Violence by police: stew pot of realities

November 19, 1995|By Jim Haner | Jim Haner,SUN STAFF

"Edge of The Knife: Police Violence In The Americas," by Paul Chevigny. 273 pages. New York: The New Press. $25

Twenty years ago, a gang of American sailors gathered on a dock in Salvador, Brazil, after a long night of liberty in the most lawless port city any of them had ever seen. Bonfires roared in the streets. Child prostitutes beckoned from open windows. The pop of gunshots echoed.

Waiting for a boat to take them out to their ship anchored in the harbor, none of them paid much attention to the dirty-faced little boy who sidled into their midsts - until he made his move.

"Grab that kid!" one of the sailors shouted. "He stole my watch!"

In a flash, the little thief broke free from the crowd with the hot Timex in his hand and was running free down the docks. He was almost in the clear when a police officer stepped from an alley, raised a heavy black pistol and shot him dead.

I was one of those sailors. And Paul Chevigny's new book - "Edge of The Knife, Police Violence In The Americas" - brought the memory of that night flooding back, in a new context.

Far from extraordinary, Mr. Chevigny finds, such abuse of police power is part of a decades-old continuum that runs down the length of the New World from New York to Buenos Aires.

A professor at the New York University of Law and an often-cited scholar on police affairs, Mr. Chevigny brings an unprecedented study of six major urban police departments - including Los Angeles, Mexico City, Kingston and Sao Paulo. Ultimately, he identifies patterns of official violence in each place that are startling in their sameness.

If he had stopped there, he would have made a valuable contribution to understanding modern police dysfunction. But he proceeds with relentless logic to show that police violence in the Americas boils up from a common stew pot of historic, political and economic realities.

And as the temperature continues to rise - stoked by widening disparities in wealth and deteriorating social conditions - tolerance for police abuse seems to be increasing as well.

With an ear for the telling anecdote and an eye for the essential statistic, Mr. Chevigny delivers a civics lesson that should be required reading for police and policy makers. For everybody else, it should be a duty of informed citizenship.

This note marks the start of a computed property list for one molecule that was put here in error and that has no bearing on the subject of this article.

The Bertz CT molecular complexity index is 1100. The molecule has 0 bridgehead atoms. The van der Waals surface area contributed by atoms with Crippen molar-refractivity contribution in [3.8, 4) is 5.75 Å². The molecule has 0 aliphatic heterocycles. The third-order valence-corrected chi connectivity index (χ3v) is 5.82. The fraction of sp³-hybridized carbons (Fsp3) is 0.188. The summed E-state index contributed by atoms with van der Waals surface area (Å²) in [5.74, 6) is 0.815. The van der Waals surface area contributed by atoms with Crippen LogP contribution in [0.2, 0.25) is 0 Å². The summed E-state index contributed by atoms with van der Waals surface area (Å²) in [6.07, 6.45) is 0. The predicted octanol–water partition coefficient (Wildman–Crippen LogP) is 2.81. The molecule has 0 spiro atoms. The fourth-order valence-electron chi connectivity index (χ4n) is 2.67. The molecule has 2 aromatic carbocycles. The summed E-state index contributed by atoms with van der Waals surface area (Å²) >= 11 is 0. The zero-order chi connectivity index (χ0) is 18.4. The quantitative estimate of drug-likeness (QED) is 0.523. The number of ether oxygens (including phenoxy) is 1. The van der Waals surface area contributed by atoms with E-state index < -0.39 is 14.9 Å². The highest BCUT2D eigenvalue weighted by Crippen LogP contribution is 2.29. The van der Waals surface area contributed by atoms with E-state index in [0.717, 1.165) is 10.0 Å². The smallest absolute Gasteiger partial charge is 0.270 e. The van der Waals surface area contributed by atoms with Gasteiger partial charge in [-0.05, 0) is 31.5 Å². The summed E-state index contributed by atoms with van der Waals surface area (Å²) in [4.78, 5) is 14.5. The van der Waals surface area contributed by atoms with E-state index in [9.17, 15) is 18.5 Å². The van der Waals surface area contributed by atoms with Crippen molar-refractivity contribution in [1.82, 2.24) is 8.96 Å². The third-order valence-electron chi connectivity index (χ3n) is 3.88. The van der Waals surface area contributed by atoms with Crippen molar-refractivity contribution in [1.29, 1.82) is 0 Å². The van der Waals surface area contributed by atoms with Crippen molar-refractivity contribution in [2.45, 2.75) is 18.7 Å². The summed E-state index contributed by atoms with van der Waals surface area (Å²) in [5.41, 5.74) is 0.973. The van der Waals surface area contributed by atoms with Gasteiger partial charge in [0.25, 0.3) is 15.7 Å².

Mr. Chevigny's findings seriously undermine a notion, accepted

reflexively by middle class U.S. citizens, that we are somehow safer from police abuse than our cousins to the south because of our Constitution.

He shows how the same political rhetoric that justifies summary executions in Rio De Janeiro also inspired the beating of Rodney King by the LAPD and the routine brutality recently uncovered in New York, Philadelphia, Memphis and New Orleans.

Mr. Chevigny finds politicians calling for "a war on crime" up and down the length of the Americas to divert public attention from the fact that they are doing little to address the underlying causes.

Worse, the rhetoric has produced universal disgust among citizens for the slowness and lenience of their court systems and a fear of crime that is often out of proportion to reality.

These demands have produced a kind of institutional psychosis in police departments as they have struggled to validate public perception of the danger and prove that progress is being made in combating it.

The problem, one frustrated Brazilian police major says, is that "dangerous work does not just exist. The state of danger does not exist; it is we who make it."

Mr. Chevigny strives for optimism by pointing out that the tools exist to stop police violence. Most important, he notes, the violence is not necessary. Brief reform movements in various cities have produced sharp declines in police brutality with no increase in criminal activity.

Ultimately, however, Mr. Chevigny's findings do not leave much room for hope. More than two decades of police violence in the Americas teaches us that the die has been cast.

Jim Haner is a reporter for The Sun, His 12-year career has concentrated on coverage of police, courts and criminal justice, including two extensive investigations of police misconduct. He has worked for the Virginian-Pilot, the Miami Herald and the Philadelphia Inquirer.

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